Many countries have recently experienced rising within-industry market concentration, which raised market power among few firms. Evidence suggests that increasing market concentration in national markets has likely also raised concentration in global markets, in which multinational enterprises (MNEs) deploy their productive assets such to organize production and distribution in global value chains. What are the implications of increasing market concentration of multinationals for domestic firms and workers?
This paper explores the effect of foreign entry, and its accompanying product and labour market power, on wage premium at foreign firms, and labour earnings and employment at domestic firms. To this end, we combine administrative data on the universe of formal firms and workers in South Africa, offer a novel strategy to estimate jointly price markups and wage markdowns, and deploy event studies to obtain causal estimates on the effect of foreign entry.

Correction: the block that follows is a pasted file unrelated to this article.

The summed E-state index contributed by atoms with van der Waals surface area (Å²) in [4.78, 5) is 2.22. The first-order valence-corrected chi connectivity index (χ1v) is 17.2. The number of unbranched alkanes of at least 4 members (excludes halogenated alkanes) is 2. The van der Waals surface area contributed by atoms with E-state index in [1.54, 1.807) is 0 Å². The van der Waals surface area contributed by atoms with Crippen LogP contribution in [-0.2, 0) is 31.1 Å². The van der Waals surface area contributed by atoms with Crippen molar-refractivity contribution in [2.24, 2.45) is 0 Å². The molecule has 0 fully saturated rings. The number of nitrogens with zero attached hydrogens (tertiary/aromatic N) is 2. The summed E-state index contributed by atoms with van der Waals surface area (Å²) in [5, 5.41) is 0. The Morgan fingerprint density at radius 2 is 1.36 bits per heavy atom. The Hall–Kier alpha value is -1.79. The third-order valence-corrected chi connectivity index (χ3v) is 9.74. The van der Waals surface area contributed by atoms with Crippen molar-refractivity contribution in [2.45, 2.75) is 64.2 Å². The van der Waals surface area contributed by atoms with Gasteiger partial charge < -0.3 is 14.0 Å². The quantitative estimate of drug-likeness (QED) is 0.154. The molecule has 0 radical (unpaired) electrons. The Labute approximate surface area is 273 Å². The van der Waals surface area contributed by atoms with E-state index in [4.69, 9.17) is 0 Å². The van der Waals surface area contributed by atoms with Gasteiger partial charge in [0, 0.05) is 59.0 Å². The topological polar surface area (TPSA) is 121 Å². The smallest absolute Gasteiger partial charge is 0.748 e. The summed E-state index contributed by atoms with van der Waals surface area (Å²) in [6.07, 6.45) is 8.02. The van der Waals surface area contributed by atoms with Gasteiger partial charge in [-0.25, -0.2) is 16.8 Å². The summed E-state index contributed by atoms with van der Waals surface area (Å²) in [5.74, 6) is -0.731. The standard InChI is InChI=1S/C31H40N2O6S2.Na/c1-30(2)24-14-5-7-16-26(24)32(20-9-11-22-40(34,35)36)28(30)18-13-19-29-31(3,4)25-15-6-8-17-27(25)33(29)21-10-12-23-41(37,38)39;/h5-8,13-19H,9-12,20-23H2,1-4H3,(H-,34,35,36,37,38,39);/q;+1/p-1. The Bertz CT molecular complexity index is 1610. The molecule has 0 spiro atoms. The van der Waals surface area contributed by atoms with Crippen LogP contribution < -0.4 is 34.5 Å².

While many governments in lower-income economies go through great lengths to attract and maintain MNEs, the evidence base is limited. A large literature shows positive repercussions from MNEs on domestic firms and workers, although it is less clear if market power of MNEs may lessen or eliminate these gains. This project aims to inform policy-makers how MNE market power may affect gains from multinationals and whether additional policies are necessary to absorb negative side effects (e.g. competition policy). While South Africa is not a low-income economy, it is characterized by many features found in low-income settings, e.g. high inequality. Within the project we work with the South African Treasury to translate research into policy advice.